Celtic players will each have the iconic number 10 sewn into their shorts as a tribute to Bertie Auld during their Premier Sports Cup semi-final this weekend.
The popular Lisbon Lion, a member of Jock Stein’s 1967 European Cup winning side, passed away at the age of 83 on Sunday following a short battle with dementia.
A shrine has been created by supporters with flowers, shirts, scarves and images laid in memory of Auld, with manager Ange Postecoglou joining captain Callum McGregor and interim chief executive Michael Nicholson in laying a wreath on behalf of the club.
The Hoops will mark the first match since his passing with a nostalgic throwback to Auld’s playing days when Celtic shirts were not numbered.
Players would be identified via their shorts, a tradition that remained in place until the mid-1990s although European competition dictated numbers had to be worn on the back of jerseys’ in the ensuing years after Celtic’s historic triumph over Inter Milan in the Estadio Nacional.
It will be the second mark of respect for Auld at the national stadium after a minute’s silence was observed in memory to both Auld and former Rangers boss Walter Smith before Scotland’s World Cup qualifier against Denmark on Monday night.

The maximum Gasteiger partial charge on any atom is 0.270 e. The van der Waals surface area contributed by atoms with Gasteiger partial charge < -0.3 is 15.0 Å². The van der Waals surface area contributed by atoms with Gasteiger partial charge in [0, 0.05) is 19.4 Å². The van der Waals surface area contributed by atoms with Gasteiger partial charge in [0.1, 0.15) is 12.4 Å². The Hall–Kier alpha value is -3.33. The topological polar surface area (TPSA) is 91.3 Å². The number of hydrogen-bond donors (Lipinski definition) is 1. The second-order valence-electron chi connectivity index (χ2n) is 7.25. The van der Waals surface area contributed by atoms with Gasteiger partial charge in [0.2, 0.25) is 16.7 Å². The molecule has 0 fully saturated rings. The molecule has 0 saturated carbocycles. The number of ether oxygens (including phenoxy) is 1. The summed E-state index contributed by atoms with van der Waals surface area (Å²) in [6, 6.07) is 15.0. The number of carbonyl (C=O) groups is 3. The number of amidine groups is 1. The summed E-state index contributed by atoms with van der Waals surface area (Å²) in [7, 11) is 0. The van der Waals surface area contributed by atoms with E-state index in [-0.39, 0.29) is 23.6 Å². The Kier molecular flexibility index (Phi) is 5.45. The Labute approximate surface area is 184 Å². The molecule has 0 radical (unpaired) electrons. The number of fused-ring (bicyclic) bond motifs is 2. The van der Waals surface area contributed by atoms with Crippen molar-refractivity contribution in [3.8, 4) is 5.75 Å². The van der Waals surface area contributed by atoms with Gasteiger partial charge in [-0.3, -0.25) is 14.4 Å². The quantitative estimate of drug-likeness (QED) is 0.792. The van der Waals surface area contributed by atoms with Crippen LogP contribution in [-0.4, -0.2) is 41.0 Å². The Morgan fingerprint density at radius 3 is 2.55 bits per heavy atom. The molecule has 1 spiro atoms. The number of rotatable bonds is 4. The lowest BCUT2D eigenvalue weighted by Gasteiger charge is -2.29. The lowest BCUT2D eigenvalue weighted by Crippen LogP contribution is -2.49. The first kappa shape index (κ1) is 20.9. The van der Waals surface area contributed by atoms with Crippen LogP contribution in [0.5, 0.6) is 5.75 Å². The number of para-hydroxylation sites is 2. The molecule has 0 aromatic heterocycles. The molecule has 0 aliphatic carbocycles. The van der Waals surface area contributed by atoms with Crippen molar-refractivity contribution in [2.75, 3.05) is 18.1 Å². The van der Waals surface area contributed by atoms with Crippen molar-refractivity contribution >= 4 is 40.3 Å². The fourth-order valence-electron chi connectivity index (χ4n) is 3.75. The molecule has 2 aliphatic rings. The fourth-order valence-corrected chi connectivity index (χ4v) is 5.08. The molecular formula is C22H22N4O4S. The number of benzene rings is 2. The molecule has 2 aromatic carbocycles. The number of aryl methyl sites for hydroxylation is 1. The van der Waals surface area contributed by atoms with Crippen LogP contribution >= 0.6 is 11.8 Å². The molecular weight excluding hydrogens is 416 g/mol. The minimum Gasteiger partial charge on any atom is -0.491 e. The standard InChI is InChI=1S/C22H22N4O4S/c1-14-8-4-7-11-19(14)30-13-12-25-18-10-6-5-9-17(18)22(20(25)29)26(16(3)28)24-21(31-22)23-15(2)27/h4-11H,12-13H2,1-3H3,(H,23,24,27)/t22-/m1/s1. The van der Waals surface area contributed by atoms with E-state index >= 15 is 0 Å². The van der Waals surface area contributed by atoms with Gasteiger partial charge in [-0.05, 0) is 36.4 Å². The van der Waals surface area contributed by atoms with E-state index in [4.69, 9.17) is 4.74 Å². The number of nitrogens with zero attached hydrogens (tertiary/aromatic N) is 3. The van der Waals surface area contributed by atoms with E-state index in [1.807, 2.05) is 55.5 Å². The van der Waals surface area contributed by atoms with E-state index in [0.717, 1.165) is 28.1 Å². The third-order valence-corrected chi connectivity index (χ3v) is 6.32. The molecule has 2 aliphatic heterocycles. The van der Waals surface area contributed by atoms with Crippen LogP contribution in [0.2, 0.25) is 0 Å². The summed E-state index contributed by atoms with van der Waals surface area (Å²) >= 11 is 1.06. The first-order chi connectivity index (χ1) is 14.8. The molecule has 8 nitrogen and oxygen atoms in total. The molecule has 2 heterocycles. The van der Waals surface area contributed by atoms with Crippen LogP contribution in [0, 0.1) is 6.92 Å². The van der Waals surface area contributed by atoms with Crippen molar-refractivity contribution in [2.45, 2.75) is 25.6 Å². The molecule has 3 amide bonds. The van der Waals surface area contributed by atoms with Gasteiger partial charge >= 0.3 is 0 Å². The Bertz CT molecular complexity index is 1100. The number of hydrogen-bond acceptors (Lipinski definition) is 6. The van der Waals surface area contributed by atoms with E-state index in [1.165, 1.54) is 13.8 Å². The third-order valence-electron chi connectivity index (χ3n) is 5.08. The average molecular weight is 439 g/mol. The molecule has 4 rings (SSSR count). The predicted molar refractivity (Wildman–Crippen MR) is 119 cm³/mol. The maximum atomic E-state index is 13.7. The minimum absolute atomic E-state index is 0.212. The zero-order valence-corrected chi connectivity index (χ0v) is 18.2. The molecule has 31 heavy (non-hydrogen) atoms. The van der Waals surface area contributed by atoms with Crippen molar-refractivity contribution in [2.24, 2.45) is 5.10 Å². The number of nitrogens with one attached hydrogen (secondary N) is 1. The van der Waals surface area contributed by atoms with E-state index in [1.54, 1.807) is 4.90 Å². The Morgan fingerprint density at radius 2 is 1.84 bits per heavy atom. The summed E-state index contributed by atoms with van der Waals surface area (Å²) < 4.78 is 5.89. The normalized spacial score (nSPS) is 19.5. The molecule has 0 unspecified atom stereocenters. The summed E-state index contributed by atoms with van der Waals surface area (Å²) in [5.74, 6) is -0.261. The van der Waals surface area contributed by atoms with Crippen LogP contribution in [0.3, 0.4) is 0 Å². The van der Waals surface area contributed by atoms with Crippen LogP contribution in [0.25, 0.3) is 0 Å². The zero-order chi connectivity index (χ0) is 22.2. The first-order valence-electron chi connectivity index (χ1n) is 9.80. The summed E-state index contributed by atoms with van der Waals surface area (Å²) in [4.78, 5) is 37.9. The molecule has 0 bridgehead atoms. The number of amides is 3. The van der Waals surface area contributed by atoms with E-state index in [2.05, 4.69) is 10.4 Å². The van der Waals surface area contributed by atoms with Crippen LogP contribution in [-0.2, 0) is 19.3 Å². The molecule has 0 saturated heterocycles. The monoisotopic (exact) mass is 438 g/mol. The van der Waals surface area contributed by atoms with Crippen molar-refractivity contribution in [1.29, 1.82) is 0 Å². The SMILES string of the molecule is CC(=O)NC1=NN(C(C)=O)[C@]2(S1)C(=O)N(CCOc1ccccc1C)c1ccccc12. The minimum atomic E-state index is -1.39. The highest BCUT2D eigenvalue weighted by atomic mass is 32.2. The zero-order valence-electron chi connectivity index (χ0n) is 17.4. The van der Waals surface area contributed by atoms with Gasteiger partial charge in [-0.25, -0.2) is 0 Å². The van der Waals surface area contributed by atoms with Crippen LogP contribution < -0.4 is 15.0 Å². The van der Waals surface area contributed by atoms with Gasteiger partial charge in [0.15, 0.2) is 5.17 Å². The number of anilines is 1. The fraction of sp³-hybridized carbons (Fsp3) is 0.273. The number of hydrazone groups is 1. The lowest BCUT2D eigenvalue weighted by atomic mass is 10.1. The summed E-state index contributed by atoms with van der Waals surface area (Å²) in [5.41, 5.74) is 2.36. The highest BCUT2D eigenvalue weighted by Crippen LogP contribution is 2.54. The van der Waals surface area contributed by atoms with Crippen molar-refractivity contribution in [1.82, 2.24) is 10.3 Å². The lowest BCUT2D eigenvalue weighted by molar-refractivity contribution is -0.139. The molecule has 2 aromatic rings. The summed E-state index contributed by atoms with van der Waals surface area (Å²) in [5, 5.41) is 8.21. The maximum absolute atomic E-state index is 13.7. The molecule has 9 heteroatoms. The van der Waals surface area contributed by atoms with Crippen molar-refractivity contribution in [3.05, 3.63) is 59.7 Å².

Auld enjoyed two highly successful spells at Celtic, making 283 appearances and scoring 85 goals.
The club’s kit tribute will be designed ahead of Saturday’s semi-final against cup holders St Johnstone, with a Book of Remembrance also created via the club’s official website for supporters to leave their own tributes.
A statement said: “The Celtic players will all wear the No.10 on their shorts at this Saturday’s League Cup semi-final at Hampden in tribute to Bertie Auld.
“With the Hoops aiming to beat St Johnstone and book their place in the final, the Celtic squad will pay a further tribute to Bertie by wearing the No.10 shorts he was synonymous with, at a packed National Stadium, the majority of whom will be wearing green and white.
“Celtic and St Johnstone have actually met once in a League Cup final. That came back in October 1969, and Jock Stein’s side won the game and lifted the trophy thanks to Bertie Auld scoring the only goal of the game after just two minutes.”